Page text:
Et ça peut paraître bien ordinaire = And it can look quite ordinary
Mais c’est la liste des choses que je veux faire avec toi = But it’s the list of the things I want to do with you

So Rose isn’t merely describing random activities! They’re ordinary things she wants to do with her boyfriend.

At that time in the early 2000s, there actually was a trend among French songs about the small joys of everyday life, with singers like Bénabar or Vincent Delerm.

In this song, Rose uses everyday spoken French to make the lyrics sound more intimate. For instance, she eats hers vowels, and “correct French” becomes:

  • de mieuxd’mieux
  • Je veux fairej’veux faire

You’ll find more everyday verbs in the next verse. Pause the video whenever you want, and write down a verb in your notebook that you want to remember and use this new year!

Te faire mourir de rire = Making you “die of laughter”
Aspirer tes soupirs = Breathing in your sighs
M’enfermer tout le jour = Locking myself up the whole day
Écrire des mots d’amour = Writing words of love
Boire mon café noir = Drinking my black coffee
Me lever en retard = Getting up too late
Pleurer sur un trottoir = Crying on a sidewalk

Me serrer sur ton cœur = Clinging tight to your heart
Pardonner tes erreurs = Forgiving your mistakes
Jouer de la guitare = Playing guitar
Danser sur un comptoir = Dancing on a countertop
Remplir un Caddie = Filling up a shopping cart/trolley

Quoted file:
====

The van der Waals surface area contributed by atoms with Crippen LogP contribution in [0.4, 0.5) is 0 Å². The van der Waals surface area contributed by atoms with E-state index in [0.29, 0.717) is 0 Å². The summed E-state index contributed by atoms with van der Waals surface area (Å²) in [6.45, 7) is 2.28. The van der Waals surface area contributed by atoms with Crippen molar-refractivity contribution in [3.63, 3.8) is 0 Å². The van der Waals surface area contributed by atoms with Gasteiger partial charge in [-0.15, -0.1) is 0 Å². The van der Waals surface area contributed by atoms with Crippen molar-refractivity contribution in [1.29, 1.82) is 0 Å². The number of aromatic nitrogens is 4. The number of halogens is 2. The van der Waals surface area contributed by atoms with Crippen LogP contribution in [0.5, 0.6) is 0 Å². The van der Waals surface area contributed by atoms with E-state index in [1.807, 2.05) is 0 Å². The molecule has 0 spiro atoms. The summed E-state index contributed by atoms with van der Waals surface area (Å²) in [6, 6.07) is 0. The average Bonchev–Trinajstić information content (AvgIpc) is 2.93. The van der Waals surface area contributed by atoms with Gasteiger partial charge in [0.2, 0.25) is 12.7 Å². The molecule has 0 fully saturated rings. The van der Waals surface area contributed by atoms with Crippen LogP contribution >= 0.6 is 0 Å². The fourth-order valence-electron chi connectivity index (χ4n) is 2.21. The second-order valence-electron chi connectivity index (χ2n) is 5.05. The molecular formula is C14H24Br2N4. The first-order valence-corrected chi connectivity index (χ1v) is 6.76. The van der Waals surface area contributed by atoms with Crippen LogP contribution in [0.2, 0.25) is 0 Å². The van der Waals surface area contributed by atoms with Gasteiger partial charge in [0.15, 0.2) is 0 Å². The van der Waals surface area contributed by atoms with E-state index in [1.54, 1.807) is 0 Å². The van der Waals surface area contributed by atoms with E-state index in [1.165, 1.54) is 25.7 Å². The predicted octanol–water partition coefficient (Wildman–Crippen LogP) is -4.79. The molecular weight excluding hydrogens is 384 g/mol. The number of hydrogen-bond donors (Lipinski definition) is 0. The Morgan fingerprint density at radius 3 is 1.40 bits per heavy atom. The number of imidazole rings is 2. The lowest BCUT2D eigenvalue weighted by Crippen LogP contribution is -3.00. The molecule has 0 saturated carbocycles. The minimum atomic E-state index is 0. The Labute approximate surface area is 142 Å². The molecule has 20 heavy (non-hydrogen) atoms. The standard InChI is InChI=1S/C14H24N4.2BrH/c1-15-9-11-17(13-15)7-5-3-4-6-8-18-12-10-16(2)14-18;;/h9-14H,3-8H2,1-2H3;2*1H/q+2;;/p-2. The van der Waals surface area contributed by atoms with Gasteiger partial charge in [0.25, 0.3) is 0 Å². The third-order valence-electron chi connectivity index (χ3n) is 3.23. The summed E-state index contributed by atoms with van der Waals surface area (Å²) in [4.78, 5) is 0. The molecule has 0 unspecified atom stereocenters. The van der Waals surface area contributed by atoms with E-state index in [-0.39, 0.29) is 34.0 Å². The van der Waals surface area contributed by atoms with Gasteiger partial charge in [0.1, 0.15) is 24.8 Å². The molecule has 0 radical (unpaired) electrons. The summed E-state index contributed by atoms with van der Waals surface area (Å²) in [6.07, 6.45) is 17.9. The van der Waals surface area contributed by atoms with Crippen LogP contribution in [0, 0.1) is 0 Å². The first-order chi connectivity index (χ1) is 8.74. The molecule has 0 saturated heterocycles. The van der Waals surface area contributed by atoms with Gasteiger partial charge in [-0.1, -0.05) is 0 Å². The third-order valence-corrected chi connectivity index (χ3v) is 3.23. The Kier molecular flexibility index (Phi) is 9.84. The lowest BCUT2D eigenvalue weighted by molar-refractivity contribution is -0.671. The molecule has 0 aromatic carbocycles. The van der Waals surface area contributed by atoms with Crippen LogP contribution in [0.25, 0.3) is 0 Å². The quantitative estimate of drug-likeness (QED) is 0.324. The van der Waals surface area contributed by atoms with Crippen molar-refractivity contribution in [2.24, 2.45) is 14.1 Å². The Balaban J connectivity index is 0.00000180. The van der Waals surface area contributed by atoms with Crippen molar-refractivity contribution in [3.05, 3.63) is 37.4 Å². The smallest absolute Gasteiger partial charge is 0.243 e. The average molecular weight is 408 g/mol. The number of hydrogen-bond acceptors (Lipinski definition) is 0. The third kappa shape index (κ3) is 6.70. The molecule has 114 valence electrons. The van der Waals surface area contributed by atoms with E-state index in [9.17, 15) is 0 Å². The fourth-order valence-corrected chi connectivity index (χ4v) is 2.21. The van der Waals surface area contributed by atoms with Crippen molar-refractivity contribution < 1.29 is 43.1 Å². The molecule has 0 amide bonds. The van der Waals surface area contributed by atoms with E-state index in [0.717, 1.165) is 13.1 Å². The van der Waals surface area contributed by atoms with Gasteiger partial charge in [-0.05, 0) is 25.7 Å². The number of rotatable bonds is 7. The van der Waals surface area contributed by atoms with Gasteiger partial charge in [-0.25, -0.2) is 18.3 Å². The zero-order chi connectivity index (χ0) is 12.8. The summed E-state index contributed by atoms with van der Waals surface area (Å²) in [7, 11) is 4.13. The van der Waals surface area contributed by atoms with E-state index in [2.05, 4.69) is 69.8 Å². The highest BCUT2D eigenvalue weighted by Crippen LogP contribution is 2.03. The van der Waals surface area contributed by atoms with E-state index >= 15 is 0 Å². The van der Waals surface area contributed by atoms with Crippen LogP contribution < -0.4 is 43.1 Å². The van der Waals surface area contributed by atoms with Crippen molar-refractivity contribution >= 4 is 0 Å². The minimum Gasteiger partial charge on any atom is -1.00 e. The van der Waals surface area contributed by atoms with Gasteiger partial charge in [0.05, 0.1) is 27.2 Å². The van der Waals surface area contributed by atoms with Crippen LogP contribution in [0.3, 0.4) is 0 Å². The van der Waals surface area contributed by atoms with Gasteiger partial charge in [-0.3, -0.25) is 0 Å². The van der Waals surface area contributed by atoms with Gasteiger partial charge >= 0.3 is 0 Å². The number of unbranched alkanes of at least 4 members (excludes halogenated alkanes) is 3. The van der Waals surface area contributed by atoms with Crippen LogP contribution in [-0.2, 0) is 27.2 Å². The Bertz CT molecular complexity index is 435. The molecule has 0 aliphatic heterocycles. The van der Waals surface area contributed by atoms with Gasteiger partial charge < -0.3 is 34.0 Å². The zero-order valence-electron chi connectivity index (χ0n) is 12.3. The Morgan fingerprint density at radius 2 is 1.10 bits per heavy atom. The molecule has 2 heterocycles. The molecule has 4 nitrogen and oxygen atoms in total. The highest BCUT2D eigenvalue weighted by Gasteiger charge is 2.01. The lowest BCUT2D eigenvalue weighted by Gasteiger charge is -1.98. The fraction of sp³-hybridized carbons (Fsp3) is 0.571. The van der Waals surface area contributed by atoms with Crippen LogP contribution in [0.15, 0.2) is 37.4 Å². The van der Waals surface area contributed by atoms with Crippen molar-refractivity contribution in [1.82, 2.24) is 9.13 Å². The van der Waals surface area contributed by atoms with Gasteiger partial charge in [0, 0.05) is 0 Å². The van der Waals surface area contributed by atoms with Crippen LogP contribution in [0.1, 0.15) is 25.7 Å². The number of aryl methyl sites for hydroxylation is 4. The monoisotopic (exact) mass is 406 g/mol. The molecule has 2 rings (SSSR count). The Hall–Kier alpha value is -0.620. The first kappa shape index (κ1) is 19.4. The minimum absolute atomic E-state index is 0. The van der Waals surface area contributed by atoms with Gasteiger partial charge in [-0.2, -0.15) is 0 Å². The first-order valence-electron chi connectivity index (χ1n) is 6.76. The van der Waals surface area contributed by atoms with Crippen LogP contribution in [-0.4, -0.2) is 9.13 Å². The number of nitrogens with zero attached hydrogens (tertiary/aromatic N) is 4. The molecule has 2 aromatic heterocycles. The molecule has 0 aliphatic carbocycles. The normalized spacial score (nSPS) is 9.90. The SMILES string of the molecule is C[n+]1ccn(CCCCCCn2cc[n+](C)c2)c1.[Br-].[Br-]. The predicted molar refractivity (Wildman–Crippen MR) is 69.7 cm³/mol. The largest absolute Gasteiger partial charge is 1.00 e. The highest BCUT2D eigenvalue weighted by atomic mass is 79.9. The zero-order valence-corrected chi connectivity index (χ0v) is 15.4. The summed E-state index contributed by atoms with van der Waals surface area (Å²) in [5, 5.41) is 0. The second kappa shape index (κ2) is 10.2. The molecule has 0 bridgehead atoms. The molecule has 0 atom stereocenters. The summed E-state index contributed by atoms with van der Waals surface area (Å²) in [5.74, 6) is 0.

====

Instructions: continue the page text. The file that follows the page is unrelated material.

Avoir une petite fille = Having a little girl
Et passer mon permis = And getting my driving license

…So which verb did you pick?
Do you enjoy Jouer de la guitare (= playing the guitar)?
Did you notice that un Caddie is a shopping cart, in French?
And that passer son permis is “to get your driver’s license,” le permis de conduire.

She mentions it just after “having a daughter,” so it shows that the list isn’t ordered by importance. It feels as if she’s just thinking all these things in the moment, as they come to her. (How romantic!)

And now, let’s skip the third verse and take a look at the very final lines of this song:

Faire du vélo à deux = Riding a bike together
Se dire qu’on est heureux = Telling each other we’re happy
Emmerder les envieux = And screw the jealous people

Se dire qu’on est heureux is a bit ambiguous here. It can mean “telling each other we’re happy” or “telling ourselves we’re happy.” Which, of course, is slightly different.